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Meet David Bolen

Today we’d like to introduce you to David Bolen.

Thanks for sharing your story with us David. So, let’s start at the beginning and we can move on from there.
My name’s David Bolen and I’m a Canadian cinematographer based out of Los Angeles. I grew up in Toronto and immersed myself in movies at a very young age. My parents both worked in television, and my dad was constantly taking me the movies. He loved Hollywood cinema, but he also appreciated international films that probably weren’t seen by many people in Canada. I grew to fall in love with the realistic kind of films coming out of places like France, Iran and South Korea.

Eventually, I decided to go to USC film school, and it was there that I really fell in love with cinematography. At first, I thought I would be a director, but the more I made movies, the more I realized I loved the visual aspects of telling stories. There was something magical about saying something with an image. To me, it was the best way I could express myself, and the ideas I had. All the things I had trouble communicating in a verbal way, could easily be expressed through an image.

I’ve now been working professionally for about seven years. I started out in documentaries, and music videos, and have slowly been making my way towards narrative storytelling. My most recent project, Some Kind of Heaven, premiered at the 2020 Sundance Film Festival.

Has it been a smooth road?
The film industry is definitely tough, and navigating a successful career in cinematography can be quite tricky. At the heart of it, I think there’s always a challenging balance between the desire to make meaningful art, and the need to also make money. Starting out, you often have to take jobs that aren’t necessarily the most artistic, and that can be quite draining on a personal level. But I’ve always felt that no matter what the job, you have to give it your all and make the most out of it. Although I didn’t always shoot the things that appealed to me when I first started, it allowed me to grow and learn as a cinematographer. Most importantly, it taught me a lot about myself, the kind of stories I wanted to tell, and the types of images that really appealed to me. So much of cinematography is about forming your unique artistic voice. With lighting, composition, exposure, color and many other things, you learn how to communicate your story.

Throughout my career I’ve certainly taken lots of jobs I shouldn’t have taken, but I always grow through those experiences and take them with me moving forward. More than anything, I’ve learned the importance of finding projects that speak to me on a very deep level. If a project connects with me on an emotional level, those feelings will guide me through the process of making images. My most recent feature, Some Kind of Heaven is a great example of this. My longtime friend and collaborator Lance Oppenheim directed and film, and it was one of the best creative experiences of my career because I really connected with the themes and the characters in our story. We shot the film in The Villages, Florida, which is one of the largest retirement communities in the world. It follows four characters in the later years of life, as they try to find happiness and purpose, and explores themes of aging, time and death. I connected so deeply with the characters, and it informed every decision I made with the camera. When you feel really inspired by the story, a creative energy almost flows out of you.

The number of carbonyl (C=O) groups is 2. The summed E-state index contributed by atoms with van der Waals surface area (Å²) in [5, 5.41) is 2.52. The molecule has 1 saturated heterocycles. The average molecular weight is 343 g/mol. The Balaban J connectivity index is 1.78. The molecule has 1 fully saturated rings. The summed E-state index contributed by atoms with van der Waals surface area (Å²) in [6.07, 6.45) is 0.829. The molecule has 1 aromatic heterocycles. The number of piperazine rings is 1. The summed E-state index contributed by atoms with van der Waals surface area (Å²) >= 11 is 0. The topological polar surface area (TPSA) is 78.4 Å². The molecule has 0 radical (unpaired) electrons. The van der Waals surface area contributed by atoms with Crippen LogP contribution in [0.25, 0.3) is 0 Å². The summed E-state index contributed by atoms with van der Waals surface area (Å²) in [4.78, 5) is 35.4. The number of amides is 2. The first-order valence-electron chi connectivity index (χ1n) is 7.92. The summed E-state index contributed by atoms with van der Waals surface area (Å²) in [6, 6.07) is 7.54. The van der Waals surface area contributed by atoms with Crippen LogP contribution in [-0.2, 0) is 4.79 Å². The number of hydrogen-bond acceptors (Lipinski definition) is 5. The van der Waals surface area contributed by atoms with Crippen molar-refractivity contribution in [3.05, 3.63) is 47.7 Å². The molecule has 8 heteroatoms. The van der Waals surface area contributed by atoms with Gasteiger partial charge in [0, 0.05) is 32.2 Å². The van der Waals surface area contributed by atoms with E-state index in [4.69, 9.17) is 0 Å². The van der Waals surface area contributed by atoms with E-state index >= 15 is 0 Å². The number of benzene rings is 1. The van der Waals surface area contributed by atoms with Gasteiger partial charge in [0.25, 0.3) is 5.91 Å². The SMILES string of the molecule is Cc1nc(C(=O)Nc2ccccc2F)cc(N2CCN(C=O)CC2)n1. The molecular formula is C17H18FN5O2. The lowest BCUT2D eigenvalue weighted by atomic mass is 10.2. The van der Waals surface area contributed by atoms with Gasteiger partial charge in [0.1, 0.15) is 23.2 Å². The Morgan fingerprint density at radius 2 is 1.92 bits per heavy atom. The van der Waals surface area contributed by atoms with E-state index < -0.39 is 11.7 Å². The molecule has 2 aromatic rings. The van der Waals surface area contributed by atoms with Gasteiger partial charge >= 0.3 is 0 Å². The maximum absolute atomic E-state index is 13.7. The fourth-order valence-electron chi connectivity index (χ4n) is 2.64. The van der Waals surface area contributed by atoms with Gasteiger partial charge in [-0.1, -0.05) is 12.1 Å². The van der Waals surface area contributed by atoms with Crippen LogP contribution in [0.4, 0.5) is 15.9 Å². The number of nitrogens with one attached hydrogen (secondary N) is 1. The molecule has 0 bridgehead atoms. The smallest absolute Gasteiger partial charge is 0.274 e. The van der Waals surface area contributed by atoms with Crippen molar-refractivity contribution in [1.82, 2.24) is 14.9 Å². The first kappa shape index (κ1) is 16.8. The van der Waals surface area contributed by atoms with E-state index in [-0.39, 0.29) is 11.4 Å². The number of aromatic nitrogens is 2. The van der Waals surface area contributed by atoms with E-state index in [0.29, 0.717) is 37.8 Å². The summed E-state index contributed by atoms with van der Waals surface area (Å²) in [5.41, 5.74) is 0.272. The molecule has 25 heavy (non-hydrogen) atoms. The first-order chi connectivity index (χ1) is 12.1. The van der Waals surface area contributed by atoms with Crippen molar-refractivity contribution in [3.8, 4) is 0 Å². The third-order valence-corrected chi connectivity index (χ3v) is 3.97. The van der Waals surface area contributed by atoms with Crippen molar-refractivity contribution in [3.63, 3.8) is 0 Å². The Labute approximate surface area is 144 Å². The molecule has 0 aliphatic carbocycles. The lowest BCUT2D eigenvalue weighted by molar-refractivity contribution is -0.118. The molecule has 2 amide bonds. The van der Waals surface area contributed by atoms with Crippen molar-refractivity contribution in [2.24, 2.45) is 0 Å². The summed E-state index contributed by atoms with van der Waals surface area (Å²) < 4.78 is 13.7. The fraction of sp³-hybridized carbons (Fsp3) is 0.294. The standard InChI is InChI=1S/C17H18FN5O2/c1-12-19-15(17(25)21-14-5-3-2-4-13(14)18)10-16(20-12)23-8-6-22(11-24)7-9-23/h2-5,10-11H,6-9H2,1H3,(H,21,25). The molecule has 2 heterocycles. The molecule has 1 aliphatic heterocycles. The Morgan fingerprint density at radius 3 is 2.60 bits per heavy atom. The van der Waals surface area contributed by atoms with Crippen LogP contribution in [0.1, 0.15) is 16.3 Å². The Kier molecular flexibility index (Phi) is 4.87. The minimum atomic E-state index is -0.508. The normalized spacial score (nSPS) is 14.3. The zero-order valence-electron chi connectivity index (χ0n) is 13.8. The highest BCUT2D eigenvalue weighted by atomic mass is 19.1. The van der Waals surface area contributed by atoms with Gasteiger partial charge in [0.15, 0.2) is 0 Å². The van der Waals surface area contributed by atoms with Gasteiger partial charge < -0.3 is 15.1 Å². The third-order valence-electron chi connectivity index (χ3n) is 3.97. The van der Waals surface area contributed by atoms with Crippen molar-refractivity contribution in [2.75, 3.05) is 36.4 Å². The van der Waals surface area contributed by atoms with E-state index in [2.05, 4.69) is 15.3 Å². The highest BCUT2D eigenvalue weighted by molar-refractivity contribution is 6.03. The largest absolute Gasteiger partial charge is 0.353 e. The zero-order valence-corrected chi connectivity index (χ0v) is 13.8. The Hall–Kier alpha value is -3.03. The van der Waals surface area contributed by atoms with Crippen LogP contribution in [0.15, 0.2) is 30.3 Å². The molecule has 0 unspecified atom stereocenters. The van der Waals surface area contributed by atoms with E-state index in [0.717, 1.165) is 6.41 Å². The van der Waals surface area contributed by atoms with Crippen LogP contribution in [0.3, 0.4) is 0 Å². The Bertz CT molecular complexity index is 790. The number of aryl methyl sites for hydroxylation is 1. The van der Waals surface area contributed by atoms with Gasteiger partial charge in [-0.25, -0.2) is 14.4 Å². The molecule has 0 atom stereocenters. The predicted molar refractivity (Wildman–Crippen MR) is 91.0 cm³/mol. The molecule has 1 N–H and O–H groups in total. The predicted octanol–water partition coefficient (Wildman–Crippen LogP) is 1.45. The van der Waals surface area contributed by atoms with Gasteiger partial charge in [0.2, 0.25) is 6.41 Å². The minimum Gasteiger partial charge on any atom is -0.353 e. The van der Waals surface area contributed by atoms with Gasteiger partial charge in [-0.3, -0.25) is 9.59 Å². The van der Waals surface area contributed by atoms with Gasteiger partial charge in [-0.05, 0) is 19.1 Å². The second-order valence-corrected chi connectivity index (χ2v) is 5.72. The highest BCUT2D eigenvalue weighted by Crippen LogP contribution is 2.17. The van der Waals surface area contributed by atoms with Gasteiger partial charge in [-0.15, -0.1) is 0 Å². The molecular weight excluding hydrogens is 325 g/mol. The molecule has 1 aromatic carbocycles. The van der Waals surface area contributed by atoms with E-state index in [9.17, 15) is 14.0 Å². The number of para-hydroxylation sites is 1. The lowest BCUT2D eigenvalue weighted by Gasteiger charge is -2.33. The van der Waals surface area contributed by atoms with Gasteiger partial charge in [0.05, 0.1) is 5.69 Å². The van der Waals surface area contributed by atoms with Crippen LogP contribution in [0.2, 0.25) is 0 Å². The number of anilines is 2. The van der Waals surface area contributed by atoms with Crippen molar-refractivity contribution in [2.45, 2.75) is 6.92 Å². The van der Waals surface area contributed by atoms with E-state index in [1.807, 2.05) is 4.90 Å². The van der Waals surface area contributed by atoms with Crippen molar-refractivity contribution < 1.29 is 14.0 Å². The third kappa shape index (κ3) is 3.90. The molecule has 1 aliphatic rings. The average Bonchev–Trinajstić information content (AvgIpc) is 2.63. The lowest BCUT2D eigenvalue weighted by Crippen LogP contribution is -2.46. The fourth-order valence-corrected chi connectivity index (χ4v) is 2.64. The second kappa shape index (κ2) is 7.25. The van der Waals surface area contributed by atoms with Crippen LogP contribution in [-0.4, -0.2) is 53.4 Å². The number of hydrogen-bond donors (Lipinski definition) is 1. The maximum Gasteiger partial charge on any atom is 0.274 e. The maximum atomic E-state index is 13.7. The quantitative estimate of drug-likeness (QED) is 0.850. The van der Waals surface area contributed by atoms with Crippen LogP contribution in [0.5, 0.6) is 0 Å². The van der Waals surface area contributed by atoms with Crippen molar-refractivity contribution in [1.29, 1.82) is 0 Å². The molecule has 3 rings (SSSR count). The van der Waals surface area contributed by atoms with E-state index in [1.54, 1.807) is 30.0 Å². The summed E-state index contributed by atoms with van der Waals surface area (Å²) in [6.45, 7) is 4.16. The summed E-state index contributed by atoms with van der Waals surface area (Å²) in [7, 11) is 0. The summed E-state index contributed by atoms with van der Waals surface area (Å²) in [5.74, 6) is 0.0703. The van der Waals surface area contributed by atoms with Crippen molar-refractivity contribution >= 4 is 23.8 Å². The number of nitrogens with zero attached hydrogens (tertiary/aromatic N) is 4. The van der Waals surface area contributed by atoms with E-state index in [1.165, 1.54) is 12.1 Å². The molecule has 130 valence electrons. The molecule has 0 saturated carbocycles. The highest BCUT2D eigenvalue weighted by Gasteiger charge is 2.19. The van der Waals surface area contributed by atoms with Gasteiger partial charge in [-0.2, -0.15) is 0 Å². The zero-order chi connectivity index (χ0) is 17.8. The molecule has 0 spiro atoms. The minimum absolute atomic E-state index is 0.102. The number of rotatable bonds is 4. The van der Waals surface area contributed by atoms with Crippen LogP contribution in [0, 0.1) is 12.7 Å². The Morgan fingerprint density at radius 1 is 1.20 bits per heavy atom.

David Bolen – what should we know? What do you guys do best? What sets you apart from the competition?
My love of cinematography started in the documentary world and it continues to influence my work today. I think shooting documentaries is really valuable for a cinematographer, because everything happens in real time, and you have to trust your instincts and react quickly to get the right shot. Beyond this, I’ve had some of my best life experiences making documentaries, and it’s allowed me to travel all around the world and meet people I never would have met. I’ve filmed with Poachers in the forests of Northern Kenya, and Ranchers in the plains of Montana. I feel incredibly fortunate to experience these things, and every new documentary adventure teaches me new things about life. More than anything, it’s taught me the importance of empathy, and putting yourself in the shoes of others. Although I mostly shoot narrative projects now, my background in documentary will continue to influence the way I see the world, and how I express myself through cinematography.

How do you think the industry will change over the next decade?
The industry is in a really scary time right now due to Covid-19. Filmmaking is a collaborate medium, and sets often have hundreds of people from various different departments all working at once. Obviously, this isn’t safe or sustainable right now, so the industry is being forced to find new ways of making movies. It seems as though we’ll need to have much smaller crews for the foreseeable future, and although this can be limiting, I’m trying my best to be positive about it. Working with smaller crews often makes the set feel a lot more intimate, and in these scenarios, I think we can feel safer to experiment, and push things into bolder directions.

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